Speaking of ideas that contemporary individuals or school of thought have claimed to have invented, consider the "growth mindset." As front-page article in this week's Education Week explains:

The concept of growth mindsets has gained a foothold in many schools, where teachers emphasize that the brain can grow and change and that students don't enter school with a set of unchangeable strengths and weaknesses. In general, that means praising effort over personal traits and encouraging students to learn from mistakes by developing new strategies to approach problems.A brain that grows and changes and learns new skills? Praising effort rather than personality traits? Encouraging students to learn from mistakes? To try new strategies when other strategies fail? What revolutionary ideas!

Equalling groundbreaking is "research that shows that student mindsets and persistence are linked to academic success." In other words, if you believe that you can overcome weaknesses, and if you work persistently, then you're more likely to succeed! However counter-intuitive this may be, Edweek notes that more schools are buying into this idea that ever before:

Some teachers are also making efforts on their own to learn about the mindset concept. Stanford University's Project for Education Research That Scales, or PERTS, released a series of online courses about mindsets for parents and teachers last month.(Yet another revolutionary idea: PERTS!).

Some of the courses' key concepts are: encouraging students to ask questions that they may be afraid to ask; telling students that they can learn from their mistakes; and presenting specific mistakes and discussing them with the class.

Also key is the concept of a "sweet spot": a point where you find yourself struggling. Apparently this is where you need to persevere (and "unpack").

What is reasonable isn't new, and what is new isn't reasonable. Aside from confusing labels with concepts and dressing up old concepts in new labels, the growth mindset crowd has some new advice on math instruction. Here Edweek turns to Philip Uri Treisman, "a mathematics professor and director of the University of Texas' Charles A. Dana Center, which focuses on math and science education":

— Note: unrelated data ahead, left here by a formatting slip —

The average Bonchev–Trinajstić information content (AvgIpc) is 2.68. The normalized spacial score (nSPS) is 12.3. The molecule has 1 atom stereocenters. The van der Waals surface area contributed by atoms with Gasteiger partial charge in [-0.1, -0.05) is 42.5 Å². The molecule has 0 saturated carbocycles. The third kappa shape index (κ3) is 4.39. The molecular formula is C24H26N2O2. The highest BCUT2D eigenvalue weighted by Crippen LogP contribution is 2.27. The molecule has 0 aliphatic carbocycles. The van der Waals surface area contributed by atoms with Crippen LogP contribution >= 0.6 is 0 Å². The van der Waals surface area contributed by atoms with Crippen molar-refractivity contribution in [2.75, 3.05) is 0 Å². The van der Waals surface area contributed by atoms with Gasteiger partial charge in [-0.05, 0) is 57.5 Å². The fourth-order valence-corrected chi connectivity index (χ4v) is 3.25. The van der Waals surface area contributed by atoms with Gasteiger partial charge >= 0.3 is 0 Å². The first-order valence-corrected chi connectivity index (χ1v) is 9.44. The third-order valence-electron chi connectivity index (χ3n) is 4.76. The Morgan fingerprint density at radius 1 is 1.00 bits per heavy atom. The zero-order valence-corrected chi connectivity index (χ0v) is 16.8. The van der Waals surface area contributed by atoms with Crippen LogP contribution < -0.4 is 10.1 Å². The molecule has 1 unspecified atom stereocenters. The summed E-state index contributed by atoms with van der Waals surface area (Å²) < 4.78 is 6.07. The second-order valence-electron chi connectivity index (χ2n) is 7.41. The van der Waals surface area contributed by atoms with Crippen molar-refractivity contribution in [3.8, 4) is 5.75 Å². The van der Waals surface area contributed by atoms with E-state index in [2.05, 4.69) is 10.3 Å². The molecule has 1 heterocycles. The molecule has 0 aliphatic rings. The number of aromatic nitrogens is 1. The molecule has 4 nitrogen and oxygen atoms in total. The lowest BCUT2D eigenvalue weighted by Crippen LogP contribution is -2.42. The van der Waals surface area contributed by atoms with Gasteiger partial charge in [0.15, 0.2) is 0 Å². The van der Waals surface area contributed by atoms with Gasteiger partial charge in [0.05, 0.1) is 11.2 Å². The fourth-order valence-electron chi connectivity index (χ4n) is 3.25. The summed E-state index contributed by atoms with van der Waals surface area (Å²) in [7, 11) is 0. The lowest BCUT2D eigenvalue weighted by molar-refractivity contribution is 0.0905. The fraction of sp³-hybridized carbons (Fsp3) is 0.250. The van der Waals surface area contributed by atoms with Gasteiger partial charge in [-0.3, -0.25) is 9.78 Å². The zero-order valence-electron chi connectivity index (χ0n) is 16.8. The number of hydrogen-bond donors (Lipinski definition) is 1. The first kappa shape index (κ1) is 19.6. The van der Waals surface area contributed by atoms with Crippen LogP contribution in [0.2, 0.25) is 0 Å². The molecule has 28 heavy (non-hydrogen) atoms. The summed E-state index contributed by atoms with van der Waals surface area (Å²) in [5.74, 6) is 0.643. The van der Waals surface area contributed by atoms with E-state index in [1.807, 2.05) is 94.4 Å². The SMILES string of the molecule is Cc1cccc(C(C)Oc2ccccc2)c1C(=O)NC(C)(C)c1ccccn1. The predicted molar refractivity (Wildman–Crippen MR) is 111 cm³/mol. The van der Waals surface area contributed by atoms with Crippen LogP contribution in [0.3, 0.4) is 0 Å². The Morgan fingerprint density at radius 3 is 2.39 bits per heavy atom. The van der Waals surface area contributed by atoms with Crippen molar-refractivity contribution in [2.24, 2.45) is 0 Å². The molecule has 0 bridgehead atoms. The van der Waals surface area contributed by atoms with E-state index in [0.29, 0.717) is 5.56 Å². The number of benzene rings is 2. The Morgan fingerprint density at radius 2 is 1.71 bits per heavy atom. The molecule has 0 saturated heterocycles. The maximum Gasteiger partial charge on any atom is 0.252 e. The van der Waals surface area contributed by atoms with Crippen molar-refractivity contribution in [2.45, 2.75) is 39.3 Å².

Merely challenging students to change their mindsets without also changing the way math is taught can be "dangerous," Treisman said. Without a grasp on math skills and opportunities to apply those skills and develop strategies, students will receive the message that even effort can't help them improve, he said.Educators, it turns out, are undermining the growth mindset (and presumably also the "unpacking" of the "sweet spot") by prescribing particular algorithms for particular problems. In order to promote a growth mindset in math, you need to teach through "open problems":

which challenge students to explain a concept rather than quickly identify one solution. This gives them a chance to explore strategies for solving a problem and recognize there is often more than one way to make sense of it rather than judging their own math skills by whether or not they get the initial answer correct.If math were music, Treisman adds, mastering the basic concepts would be like learning scales and leading students through discussions of open problems would be like playing songs. Inspiring this insight, perhaps, are equally insightful insights from Paul Lockhart and Keith Devlin.

One of the PERTS instructors is the eminently ethical and trustworthy Jo Boaler. Boaler notes that:

In a traditional problem, a teacher may give students the dimensions of a rectangle and ask them to find its perimeter. In an open problem, a teacher may ask students to draw three rectangles with a certain perimeter and explain their work.The Edweek article provides the following illustration: